For a number of years the case remained dormant, but in 2005 new evidence about wanton mistreatment and abuse of the case was revealed. That year, Justice Galeano was impeached for allegedly
paying a witness $400,000 to change his testimony and for burning incriminating
evidence from the AMIA bombing case. Later, in July 2005, President
Nestor Kirchner formally admitted past Argentine
government culpability in the investigation
of the 1994 AMIA
bombing when he stated that the government withheld
crucial information that could have solved
the case. An Iranian terrorist organization
was still suspected of actually carrying out the bombing, but Kirchner
claimed that much of the responsibility should
fall on the past Argentine government for its poor handling of the attack.
In November 2005, Argentine
Nisman charged 21-year-old, Lebanese citizen Ibrahim Hussein Berro as the suicide
bomber who blew up the Jewish community center in 1994. Nisman
said the man belonged to Hezbollah, that relatives had identified him from
photographs, and that the despite his indictment he had still not ruled out an Iranian connection to the bombing.
In October 2006, Nisman and fellow prosecutor Marcelo Martínez Burgos formally accused top officials within the government of Iran with orchestrating the bombing and Hezbollah for carrying it out. Their indictment stated that the decision to approve the bombing was ultimately made by Iranian Supreme Leader Ali Khamenei, but other senior government members were also part of the discussion, including then-President Ali Akbar Hashemi Rafsanjani, Foreign Minister Ali Akbar Velayati, Intelligence Minister Ali Fallahijan and National Security Council Secretary Hassan Rouhani.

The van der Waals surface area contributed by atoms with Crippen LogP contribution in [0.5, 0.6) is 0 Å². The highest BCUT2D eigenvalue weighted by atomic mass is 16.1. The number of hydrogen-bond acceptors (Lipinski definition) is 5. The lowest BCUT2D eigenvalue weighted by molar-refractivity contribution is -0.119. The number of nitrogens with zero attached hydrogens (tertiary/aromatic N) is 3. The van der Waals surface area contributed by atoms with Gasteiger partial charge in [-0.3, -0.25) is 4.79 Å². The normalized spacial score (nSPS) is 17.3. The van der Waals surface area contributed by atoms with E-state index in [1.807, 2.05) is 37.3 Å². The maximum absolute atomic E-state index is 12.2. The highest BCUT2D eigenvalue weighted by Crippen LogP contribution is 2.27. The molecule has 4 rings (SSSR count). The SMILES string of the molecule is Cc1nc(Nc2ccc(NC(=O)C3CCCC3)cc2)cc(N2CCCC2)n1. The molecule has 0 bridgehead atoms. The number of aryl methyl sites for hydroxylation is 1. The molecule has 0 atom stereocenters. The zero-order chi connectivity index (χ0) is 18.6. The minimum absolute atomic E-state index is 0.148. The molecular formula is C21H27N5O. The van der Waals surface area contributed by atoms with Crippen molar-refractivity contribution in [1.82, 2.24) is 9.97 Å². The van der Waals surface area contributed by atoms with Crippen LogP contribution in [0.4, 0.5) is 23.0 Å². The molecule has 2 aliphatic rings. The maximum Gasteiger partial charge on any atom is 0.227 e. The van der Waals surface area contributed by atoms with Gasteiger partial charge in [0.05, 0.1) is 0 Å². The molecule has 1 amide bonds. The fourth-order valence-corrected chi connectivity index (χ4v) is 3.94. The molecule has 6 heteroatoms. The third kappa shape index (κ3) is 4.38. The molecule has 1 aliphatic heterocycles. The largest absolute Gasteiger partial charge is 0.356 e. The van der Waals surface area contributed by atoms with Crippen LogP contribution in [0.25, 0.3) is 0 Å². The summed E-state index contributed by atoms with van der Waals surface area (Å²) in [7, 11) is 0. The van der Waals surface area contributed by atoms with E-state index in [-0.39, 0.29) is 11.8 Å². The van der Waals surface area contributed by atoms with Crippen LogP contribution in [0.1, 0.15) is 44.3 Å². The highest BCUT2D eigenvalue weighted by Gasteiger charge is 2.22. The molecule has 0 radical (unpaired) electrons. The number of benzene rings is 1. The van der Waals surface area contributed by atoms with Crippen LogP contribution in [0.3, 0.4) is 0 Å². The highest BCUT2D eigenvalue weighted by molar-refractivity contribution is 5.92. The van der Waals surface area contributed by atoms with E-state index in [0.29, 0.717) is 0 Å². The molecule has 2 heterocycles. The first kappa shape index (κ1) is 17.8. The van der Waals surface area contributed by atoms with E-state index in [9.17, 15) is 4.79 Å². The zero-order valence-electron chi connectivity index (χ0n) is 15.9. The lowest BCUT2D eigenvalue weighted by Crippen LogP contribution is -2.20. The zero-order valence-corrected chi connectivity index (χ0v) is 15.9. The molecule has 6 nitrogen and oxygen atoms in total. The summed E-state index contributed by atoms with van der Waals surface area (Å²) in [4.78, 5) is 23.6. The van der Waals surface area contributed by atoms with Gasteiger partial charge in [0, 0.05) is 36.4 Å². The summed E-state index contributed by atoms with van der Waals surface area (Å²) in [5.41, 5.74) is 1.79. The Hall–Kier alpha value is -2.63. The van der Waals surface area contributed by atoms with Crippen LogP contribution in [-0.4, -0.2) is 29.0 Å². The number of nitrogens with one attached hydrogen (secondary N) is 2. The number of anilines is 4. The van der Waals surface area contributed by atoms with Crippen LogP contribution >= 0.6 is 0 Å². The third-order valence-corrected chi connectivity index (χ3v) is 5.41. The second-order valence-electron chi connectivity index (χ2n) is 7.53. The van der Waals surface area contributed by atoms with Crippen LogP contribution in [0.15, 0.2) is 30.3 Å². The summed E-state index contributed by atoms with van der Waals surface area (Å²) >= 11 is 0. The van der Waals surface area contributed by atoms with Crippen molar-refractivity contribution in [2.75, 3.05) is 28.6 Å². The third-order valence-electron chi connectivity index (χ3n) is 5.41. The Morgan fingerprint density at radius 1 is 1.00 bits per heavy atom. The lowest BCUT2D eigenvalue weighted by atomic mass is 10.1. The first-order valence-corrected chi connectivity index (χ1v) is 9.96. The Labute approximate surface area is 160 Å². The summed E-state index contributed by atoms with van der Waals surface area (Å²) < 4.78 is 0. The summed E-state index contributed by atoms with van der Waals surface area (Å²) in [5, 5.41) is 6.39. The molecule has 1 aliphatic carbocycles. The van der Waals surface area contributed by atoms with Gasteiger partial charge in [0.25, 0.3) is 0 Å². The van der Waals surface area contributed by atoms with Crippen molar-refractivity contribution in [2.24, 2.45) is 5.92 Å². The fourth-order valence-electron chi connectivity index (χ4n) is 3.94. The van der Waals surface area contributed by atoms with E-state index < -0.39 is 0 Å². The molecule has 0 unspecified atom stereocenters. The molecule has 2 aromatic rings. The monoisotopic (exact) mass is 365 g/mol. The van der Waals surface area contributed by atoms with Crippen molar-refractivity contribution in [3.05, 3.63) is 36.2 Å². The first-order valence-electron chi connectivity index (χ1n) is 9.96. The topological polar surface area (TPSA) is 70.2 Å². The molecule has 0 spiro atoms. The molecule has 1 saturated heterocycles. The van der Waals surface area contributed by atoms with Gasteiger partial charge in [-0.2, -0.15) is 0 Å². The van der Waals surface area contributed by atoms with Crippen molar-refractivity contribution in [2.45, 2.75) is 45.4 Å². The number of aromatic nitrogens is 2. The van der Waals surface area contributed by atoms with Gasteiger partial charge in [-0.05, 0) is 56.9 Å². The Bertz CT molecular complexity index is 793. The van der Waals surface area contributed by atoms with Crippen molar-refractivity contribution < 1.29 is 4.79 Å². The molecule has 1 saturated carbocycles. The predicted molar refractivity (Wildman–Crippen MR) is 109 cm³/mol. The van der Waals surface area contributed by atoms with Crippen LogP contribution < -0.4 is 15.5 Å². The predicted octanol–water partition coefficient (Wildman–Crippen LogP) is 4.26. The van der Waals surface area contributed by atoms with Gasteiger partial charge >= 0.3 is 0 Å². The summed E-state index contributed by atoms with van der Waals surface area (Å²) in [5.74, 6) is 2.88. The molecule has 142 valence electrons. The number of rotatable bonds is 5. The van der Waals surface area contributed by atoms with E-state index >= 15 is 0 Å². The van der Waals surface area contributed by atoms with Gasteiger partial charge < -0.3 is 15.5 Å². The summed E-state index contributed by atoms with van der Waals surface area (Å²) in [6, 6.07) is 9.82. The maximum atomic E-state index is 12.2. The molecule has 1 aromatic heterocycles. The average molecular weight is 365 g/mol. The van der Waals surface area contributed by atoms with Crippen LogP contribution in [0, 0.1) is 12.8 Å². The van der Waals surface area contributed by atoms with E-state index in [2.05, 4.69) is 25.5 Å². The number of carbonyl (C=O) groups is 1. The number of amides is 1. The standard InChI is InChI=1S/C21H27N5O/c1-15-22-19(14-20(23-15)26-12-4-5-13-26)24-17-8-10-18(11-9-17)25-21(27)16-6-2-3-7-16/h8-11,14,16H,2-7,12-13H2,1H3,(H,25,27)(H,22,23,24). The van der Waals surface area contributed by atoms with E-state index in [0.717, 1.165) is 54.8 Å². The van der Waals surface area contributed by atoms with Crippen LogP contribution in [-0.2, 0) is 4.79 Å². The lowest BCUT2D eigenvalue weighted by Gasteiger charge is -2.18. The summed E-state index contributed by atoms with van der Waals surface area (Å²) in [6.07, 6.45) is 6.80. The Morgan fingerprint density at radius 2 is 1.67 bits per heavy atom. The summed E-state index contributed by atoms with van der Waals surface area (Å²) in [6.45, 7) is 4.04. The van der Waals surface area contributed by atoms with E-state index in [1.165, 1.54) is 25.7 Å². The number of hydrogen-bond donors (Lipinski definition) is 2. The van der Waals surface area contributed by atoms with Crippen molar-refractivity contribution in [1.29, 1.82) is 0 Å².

In 2007, Argentine authorities secured Interpol arrest warrants for five Iranians and a Lebanese over the AMIA attack
In October 2009, Federal Judge Ariel Lijo charged Argentina's former president Carlos Menem with several crimes related to the investigations, including concealing evidence and abuse of authority. Menem's brother, Munir Menem, former intelligence services chief Hugo Anzorregui, retired judge Juan Jose Galeano, former deputy secretary of intelligence Juan Carlos Anchezar and former commissioner Jorge Palacios, were also charged with obstructing the first government probe into the 1994 bombing.
In March 2012, Judge Lijo ruled that Menem, Anzorregui, and Palacios would be put on trial for concealing evidence and protecting accomplices in the bombing. Judge Lijo ruling came after evidence was brought to light that Menem and the others had abused their power to hide the involvement of Syrian-Argentine businessman Alberto Kanoore Edul in the attack. That year, the Argentine government also issued arrest warrants for Iranian Defense Minister Ahmad Vahidi and former prime minister Akbar Hashemi Rafsanjani. Despite these developments, not one person has yet been convicted for either bombing.